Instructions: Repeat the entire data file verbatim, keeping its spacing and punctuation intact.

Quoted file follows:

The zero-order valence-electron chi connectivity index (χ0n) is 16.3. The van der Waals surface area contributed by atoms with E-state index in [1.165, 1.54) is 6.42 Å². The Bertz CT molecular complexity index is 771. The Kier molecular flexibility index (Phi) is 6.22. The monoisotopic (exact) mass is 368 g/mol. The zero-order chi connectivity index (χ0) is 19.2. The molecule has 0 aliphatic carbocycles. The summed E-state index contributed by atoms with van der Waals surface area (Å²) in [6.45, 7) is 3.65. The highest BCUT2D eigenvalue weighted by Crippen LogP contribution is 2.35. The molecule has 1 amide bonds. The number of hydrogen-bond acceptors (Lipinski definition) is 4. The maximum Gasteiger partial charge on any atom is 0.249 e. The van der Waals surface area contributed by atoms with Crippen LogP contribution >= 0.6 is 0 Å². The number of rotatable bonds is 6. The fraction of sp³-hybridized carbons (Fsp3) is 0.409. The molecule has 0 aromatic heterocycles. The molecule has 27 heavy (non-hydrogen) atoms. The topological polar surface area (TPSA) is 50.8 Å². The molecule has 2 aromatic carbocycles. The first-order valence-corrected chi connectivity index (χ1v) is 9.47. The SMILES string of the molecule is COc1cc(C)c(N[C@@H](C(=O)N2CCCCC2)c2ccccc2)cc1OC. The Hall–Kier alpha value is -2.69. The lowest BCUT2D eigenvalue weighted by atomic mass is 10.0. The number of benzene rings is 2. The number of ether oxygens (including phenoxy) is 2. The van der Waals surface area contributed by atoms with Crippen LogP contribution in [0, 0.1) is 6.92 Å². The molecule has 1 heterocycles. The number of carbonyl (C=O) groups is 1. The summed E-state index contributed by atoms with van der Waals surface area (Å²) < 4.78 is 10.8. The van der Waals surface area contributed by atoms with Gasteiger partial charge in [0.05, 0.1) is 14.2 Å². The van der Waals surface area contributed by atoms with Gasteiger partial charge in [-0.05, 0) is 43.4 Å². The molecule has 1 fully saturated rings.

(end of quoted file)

The zero-order valence-electron chi connectivity index (χ0n) is 16.3. The van der Waals surface area contributed by atoms with E-state index in [1.165, 1.54) is 6.42 Å². The Bertz CT molecular complexity index is 771. The Kier molecular flexibility index (Phi) is 6.22. The monoisotopic (exact) mass is 368 g/mol. The zero-order chi connectivity index (χ0) is 19.2. The molecule has 0 aliphatic carbocycles. The summed E-state index contributed by atoms with van der Waals surface area (Å²) in [6.45, 7) is 3.65. The highest BCUT2D eigenvalue weighted by Crippen LogP contribution is 2.35. The molecule has 1 amide bonds. The number of hydrogen-bond acceptors (Lipinski definition) is 4. The maximum Gasteiger partial charge on any atom is 0.249 e. The van der Waals surface area contributed by atoms with Crippen LogP contribution >= 0.6 is 0 Å². The number of rotatable bonds is 6. The fraction of sp³-hybridized carbons (Fsp3) is 0.409. The molecule has 0 aromatic heterocycles. The molecule has 27 heavy (non-hydrogen) atoms. The topological polar surface area (TPSA) is 50.8 Å². The molecule has 2 aromatic carbocycles. The first-order valence-corrected chi connectivity index (χ1v) is 9.47. The SMILES string of the molecule is COc1cc(C)c(N[C@@H](C(=O)N2CCCCC2)c2ccccc2)cc1OC. The Hall–Kier alpha value is -2.69. The lowest BCUT2D eigenvalue weighted by atomic mass is 10.0. The number of benzene rings is 2. The number of ether oxygens (including phenoxy) is 2. The van der Waals surface area contributed by atoms with Crippen LogP contribution in [0, 0.1) is 6.92 Å². The molecule has 1 heterocycles. The number of carbonyl (C=O) groups is 1. The summed E-state index contributed by atoms with van der Waals surface area (Å²) < 4.78 is 10.8. The van der Waals surface area contributed by atoms with Gasteiger partial charge in [0.05, 0.1) is 14.2 Å². The van der Waals surface area contributed by atoms with Gasteiger partial charge in [-0.05, 0) is 43.4 Å². The molecule has 1 fully saturated rings.